Despite Embargo, Americans Flock to Cuba

H A V A N A, Aug. 1, 2000 -- From wide-eyed high school students to Wall Street bankers, Miami crocodile specialists to New Orleans jazz musicians, Arthur Miller to Jack Nicholson — it seems all of the United States is coming down to Cuba these days.

Still subject to a U.S. embargo barring normal tourism to the Communist-run island, Americans are nonetheless streaming into their Caribbean neighbor in unprecedented numbers via a proliferating variety of legal and not-so-legal means.

A record number of some 140,000 U.S. residents are expected to visit Cuba by the book this year, either to see relatives or on U.S. government-licensed travel for business, cultural, academic, sport and other “people-to-people” exchanges.

“It is easier than ever to travel to Cuba. Point at any American in the street and I’ll find a legitimate reason for a license to go to Cuba,” said Pamela Falk, a Cuba expert from the City University of New York who advises on licenses and has accompanied various U.S. groups to Cuba.

Many more Americans — estimates on both sides range from 20,000 to 50,000 a year — are sneaking into Cuba, in breach of the U.S. embargo’s ban on Americans’ spending money here, via third countries like Mexico, Canada, Jamaica or the Bahamas.

That means Americans are accounting for maybe 10 percent of the more than 1.6 million foreign visitors now coming annually to Cuba in a tourism boom that is throwing a lifeline to Cuba’s troubled economy. That enrages hard-line anti-Communist Cuban-Americans, who see the trend as helping prop up their nemesis, President Fidel Castro, in power for the last 41 years.

But with Washington legislators immersed in debate over moves to ease four-decade-old sanctions on Cuba, including an end to the travel ban, the U.S. “invasion” seems only likely to expand, analysts say. With the embargo lifted, Cuba estimates it would receive 5 million Americans per year.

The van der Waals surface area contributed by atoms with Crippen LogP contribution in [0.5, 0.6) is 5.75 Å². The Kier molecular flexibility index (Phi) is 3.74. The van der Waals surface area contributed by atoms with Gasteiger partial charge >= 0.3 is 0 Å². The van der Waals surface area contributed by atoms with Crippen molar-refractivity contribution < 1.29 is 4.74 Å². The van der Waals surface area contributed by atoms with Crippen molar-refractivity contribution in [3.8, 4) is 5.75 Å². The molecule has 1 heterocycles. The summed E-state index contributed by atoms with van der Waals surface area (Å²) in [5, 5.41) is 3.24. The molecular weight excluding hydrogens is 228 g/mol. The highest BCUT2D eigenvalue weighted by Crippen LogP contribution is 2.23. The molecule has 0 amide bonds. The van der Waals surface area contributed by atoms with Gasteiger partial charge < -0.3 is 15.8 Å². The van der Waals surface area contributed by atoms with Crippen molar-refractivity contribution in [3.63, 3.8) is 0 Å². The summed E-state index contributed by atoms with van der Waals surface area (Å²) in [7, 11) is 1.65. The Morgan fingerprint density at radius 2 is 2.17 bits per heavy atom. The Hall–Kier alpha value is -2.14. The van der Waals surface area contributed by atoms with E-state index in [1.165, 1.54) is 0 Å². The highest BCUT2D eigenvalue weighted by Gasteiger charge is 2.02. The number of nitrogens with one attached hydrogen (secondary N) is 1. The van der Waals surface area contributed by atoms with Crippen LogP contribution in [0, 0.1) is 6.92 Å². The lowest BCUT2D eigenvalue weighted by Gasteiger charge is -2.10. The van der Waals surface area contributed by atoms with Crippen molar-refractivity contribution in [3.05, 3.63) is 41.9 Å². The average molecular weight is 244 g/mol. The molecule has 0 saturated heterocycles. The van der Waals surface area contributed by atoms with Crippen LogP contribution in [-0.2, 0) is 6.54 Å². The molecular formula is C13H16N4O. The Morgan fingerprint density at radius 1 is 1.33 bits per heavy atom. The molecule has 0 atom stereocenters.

‘Everyone Benefits,’ Say Some

“As an American, I resent my government telling me where and when I can travel. And I can assure you that most Americans think the same, regardless of what they also may think about the Cuban regime,” said Nicholas Robins, director of the Cuban Studies Institute at New Orleans’ Tulane University.

“I think the boom in U.S. travel to Cuba we are seeing is very beneficial for everyone involved,” added Robins, a regular visitor to Cuba and organizer of exchange visits such as a New Orleans jazz band to Havana and Cuban salsa groups in the opposite direction. “This is one of the few instances where the U.S. and Cuban governments agree — but for different reasons.”

Washington remains firmly opposed to Castro but believes people-to-people travel works against the Cuban leadership and in favor of ordinary people on the island’s of 11 million.

According to the logic of Washington policy makers, the influx of Americans should expose long-isolated Cubans to the values of a democratic, free-market society, thus making them question their own one-party Communist system.

“It is basically a policy of ‘citizen diplomacy,“‘ said John Kavulich, president of the New York City-based U.S.-Cuba Trade and Economic Council. “The policy is now to push people into Cuba with the hope that they will be a vessel of U.S. government strategy, using people as conduits for change.”

Kavulich, whose group provides nonpartisan commercial information on Cuba and is a respected source on U.S. travel to the island, saw little chance of a policy rollback. “On the contrary, there is a feeling, whether rightly or wrongly, that pushing more Americans into Cuba is having a ‘disruptive effect’ that the U.S. government sees as positive,” he said.

Cuba also welcomes the growing number of Americans, but for exactly opposite reasons. Officials believe U.S. visitors, by seeing the “reality” of Cuba, realize how biased their own media and government are and generally return home convinced the U.S. embargo, or “blockade” as Havana calls it, is wrong.

No McDonald’s in Havana